Still, this is a stirring and often moving production, one that pushes the outer edge of the envelope of its innate limitations as product and (especially when dealing with Jim Crow) illuminates the material in an sorrowful, wrenching manner. Directed and coproduced by Jamila Wignot (“The African-Americans: Many Rivers to Cross”), the series’ scope, ambition, and methodical pace evoke “OJ Simpson: Made in America” (the architect of which, Ezra Edelman, is listed as an executive producer). And it would work brilliantly as a companion piece to it, because of its ability to show how massive, anonymous-seeming historical forces bear down on individual lives. 

Every ten minutes there’s an anecdote that hits you square in the heart, like Jim Stewart and Carla Thomas’ account of trying to meet with Atlantic’s Jerry Wexler back in 1960 in segregated Memphis and having to bring Thomas in to a restricted hotel through a service elevator; or Booker T. Jones (of the MGs fame) talking about how, in the aftermath of King’s murder, his white colleagues never asked him how he was feeling or even mentioned the tragedy. “I started to feel, deep down, that something was amiss,” he says. “They didn’t understand my daily life as a Black person.” He came to understand that “the close personal relationship I had with them didn’t exist outside of the studio.” 

The seeming benevolence and “color-blindness” hinted at in early sections of the story is peeled away to reveal something fundamentally selfish and passive-aggressively oblivious in America itself, not just its music business. the Black artists who revolutionized pop music rarely got to share in the financial part of its success because, with a handful of exceptions, they didn’t truly own anything, which meant that any help the establishment might give them was ultimately more conciliatory than empowering. The realization beneath it all is more powerful for not being stated in plain terms by any living witness. But James Baldwin spells it out in a historical clip from the era: “I don’t want to be given anything by you. I just want to be left alone so that I can do it myself.”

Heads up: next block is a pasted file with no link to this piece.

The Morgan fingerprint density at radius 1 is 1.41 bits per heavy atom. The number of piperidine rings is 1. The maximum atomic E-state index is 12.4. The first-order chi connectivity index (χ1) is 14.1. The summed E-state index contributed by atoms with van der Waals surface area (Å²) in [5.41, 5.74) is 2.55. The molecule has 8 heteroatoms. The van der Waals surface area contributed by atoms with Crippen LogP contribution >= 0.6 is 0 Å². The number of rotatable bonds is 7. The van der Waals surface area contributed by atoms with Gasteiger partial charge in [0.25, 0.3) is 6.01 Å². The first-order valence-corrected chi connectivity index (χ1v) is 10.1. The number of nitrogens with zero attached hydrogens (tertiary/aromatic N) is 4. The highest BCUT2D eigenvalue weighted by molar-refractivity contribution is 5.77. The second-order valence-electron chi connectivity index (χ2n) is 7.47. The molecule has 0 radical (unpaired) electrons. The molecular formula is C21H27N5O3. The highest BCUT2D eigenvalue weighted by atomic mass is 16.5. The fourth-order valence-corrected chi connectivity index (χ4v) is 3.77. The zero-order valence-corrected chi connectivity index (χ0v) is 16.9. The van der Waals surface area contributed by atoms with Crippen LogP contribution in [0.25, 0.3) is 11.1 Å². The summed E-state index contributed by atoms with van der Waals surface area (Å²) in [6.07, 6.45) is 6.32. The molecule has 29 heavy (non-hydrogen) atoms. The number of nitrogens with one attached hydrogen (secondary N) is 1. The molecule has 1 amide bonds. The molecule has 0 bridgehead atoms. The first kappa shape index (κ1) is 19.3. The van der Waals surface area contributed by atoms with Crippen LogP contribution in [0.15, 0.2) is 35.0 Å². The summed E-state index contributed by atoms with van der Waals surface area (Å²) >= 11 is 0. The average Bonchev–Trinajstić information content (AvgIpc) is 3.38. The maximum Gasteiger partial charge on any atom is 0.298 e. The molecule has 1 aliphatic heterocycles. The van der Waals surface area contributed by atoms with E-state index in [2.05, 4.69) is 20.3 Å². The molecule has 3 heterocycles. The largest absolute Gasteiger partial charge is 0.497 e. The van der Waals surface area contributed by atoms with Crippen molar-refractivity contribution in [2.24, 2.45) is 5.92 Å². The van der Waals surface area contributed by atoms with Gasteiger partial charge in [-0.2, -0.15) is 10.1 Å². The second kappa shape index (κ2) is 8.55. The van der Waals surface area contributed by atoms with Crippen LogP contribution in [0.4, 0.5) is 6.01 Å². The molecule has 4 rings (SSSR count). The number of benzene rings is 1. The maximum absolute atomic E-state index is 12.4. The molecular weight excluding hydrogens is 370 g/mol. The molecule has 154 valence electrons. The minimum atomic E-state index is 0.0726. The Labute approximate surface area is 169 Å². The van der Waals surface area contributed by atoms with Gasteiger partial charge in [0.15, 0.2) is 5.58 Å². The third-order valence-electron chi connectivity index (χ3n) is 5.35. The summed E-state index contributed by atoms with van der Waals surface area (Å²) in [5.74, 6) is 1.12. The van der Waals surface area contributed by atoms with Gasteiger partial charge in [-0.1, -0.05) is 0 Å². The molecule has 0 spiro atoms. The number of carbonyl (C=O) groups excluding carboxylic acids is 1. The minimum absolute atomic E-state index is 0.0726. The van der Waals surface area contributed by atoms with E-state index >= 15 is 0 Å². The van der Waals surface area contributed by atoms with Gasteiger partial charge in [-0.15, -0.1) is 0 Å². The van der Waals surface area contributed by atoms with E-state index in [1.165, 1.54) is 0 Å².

“STAX: Soulsville USA” is a four-part, four-hour series about the legendary Memphis soul music label’s rise and fall, and its impact on American culture and history.  Stax was founded in 1957 by siblings who bonded over their love of music: country fiddle player Jim Stewart and his sister Estelle Axton, who took out a second mortgage on her house to finance the construction of a music store and a recording studio. The music store was wide-ranging: it is described in the first episode of the series as sort of an ongoing focus group with a permanent address, enabling Stewart and Axton to learn what kinds of music people were open to buying. But the studio only recorded country because that’s what the founders knew best. Then the father-daughter team of Rufus and Carla Thomas entered the picture and recorded two soul songs of for the company. The second, “”Gee Whiz: Look at His Eyes,” became the company’s first chart-topping hit (in both rhythm & blues and pop). It also started their association with Atlantic Records, which gave the smaller company a $5000 advance plus promotion and distribution muscle in exchange for a five-year option on all future recordings. Satellite became Stax, a cryptic amalgam of letters from Stewart and Wexler’s last names. As any student of music history could tell you even if they didn’t know the details of Stax’s relationship with Atlantic, this arrangement came back to bite the founders on the fanny. Over the next eight years, Stax built up the careers of multiple all-timers, including Booker T. & the MGs and Otis Redding and became a force to rival Motown, which was putting out a much slicker, altogether more palatable product, without most of the rough, funky, down-home, Southern-fried soul elements that defined the house band at Stax, as well as the company’s regular composer-arrangers (among them: Issac Hayes, who would make Stax a fortune and win them an Oscar with the original songs and score for “Shaft”). But in 1968, months after Redding’s death in a plane crash, Atlantic sold out to Warner Bros., and Atlantic’s point person with Stax, Jerry Wexler, exercised a clause in the contract (which Stewart did not read before signing) that gave them 97% of the existing catalog and forced them to start over from the ground up just when their power was at its peak. Stax persisted nonetheless, with Hayes’ great success changing the energy of the operation and propelling them into the next decade, peaking with the Wattstax event in Los Angeles. Unfortunately by 1975, Stax was functionally nonexistent. The company fell victim not only to Atlantic and Warner’s coldblooded corporate treachery and an unfavorable distribution deal with CBS Records but also the timeless tendency of artists to start their own entertainment companies and become successes based on talent and originality, then crater because there was nobody in-house who really knew how to run a business. The closest equivalent to a responsible adult in the executive ranks was former DJ turned marketing executive Al Bell, who became the company’s vice president and a co-owner. Bell was so valuable that after repeated disagreements between him and Wexler forced Stewart to pick a side, he stood with Bell and made his sister step down. (Wexler took the money from selling her shares in Stax and founded the Memphis Songwriters Association as well as her own label, Fretone, whose biggest hit was the 1976 novelty record “Disco Duck.”) Fantasy Records bought the post-Atlantic catalog in 1978 and started signing new acts and releasing new music, but retreated and became a reissues-only label for the next twenty years.  It’s a great story with too many colorful characters to list here, although Bell and Booker T. Jones, whose thoughtful and often challenging statements serve as cement holding the narrative together, deserve special mention. It also succeeds as an atmospheric re-creation of a specific time and place. The series is  equally striking for its mix of well-known and rarely- or never-seen footage. Among them: kinescopes of live TV concerts, home movies by Stax intimates, and TV news images of the wreckage of Redding’s plane); film clips and still photos that bring the 1960s Memphis recording studio scene to life (including repeated shots of a hand perched over a fader, a cigarette smoldering between two fingers); and archival footage of life beyond the studio (including copious shots of street life in ’60s Memphis, and hauntingly framed shots of rain on streets and buildings in the hours leading to the Rev. Martin Luther King’s assassination).  What you won’t get is much sense of the individual personalities and personal, creative and financial conflicts between the various artists and executives. Given the apparent corporate mandate of the series, that’s understandable. Film and TV documentaries about popular recorded music could not exist without the participation of major corporate players/rights holders. The three players in this case are HBO, a division of Time Warner Discovery, which bought Warner Entertainment, an earlier incarnation of which bought Atlantic; Polygram Entertainment, a division of Universal Music Group; and Concord Theatricals. The latter describes itself on its web site as a music publishing and licensing company providing “comprehensive service” to storytellers who are using lots pre-existing music in their work, but the main thing to know about them is that they bought Fantasy Records, which was built on the bones of the post-1967 Stax. Which means that, for all of its sensitivity, intelligence and raw feeling, what you’re seeing here is in some fundamental sense a huge ad for intellectual property, commissioned and controlled by the rights holders, and that if you want the down-and-dirty, unexpurgated history, you are probably better off reading music history books, or spending the day on Wikipedia clicking on key players’ names Still, this is a stirring and often moving production, one that pushes the outer edge of the envelope of its innate limitations as product and (especially when dealing with Jim Crow) illuminates the material in an sorrowful, wrenching manner. Directed and coproduced by Jamila Wignot (“The African-Americans: Many Rivers to Cross”), the series’ scope, ambition, and methodical pace evoke “OJ Simpson: Made in America” (the architect of which, Ezra Edelman, is listed as an executive producer). And it would work brilliantly as a companion piece to it, because of its ability to show how massive, anonymous-seeming historical forces bear down on individual lives.  Every ten minutes there’s an anecdote that hits you square in the heart, like Jim Stewart and Carla Thomas’ account of trying to meet with Atlantic’s Jerry Wexler back in 1960 in segregated Memphis and having to bring Thomas in to a restricted hotel through a service elevator; or Booker T. Jones (of the MGs fame) talking about how, in the aftermath of King’s murder, his white colleagues never asked him how he was feeling or even mentioned the tragedy. “I started to feel, deep down, that something was amiss,” he says. “They didn’t understand my daily life as a Black person.” He came to understand that “the close personal relationship I had with them didn’t exist outside of the studio.”  The seeming benevolence and “color-blindness” hinted at in early sections of the story is peeled away to reveal something fundamentally selfish and passive-aggressively oblivious in America itself, not just its music business. the Black artists who revolutionized pop music rarely got to share in the financial part of its success because, with a handful of exceptions, they didn’t truly own anything, which meant that any help the establishment might give them was ultimately more conciliatory than empowering. The realization beneath it all is more powerful for not being stated in plain terms by any living witness. But James Baldwin spells it out in a historical clip from the era: “I don’t want to be given anything by you. I just want to be left alone so that I can do it myself.” Read More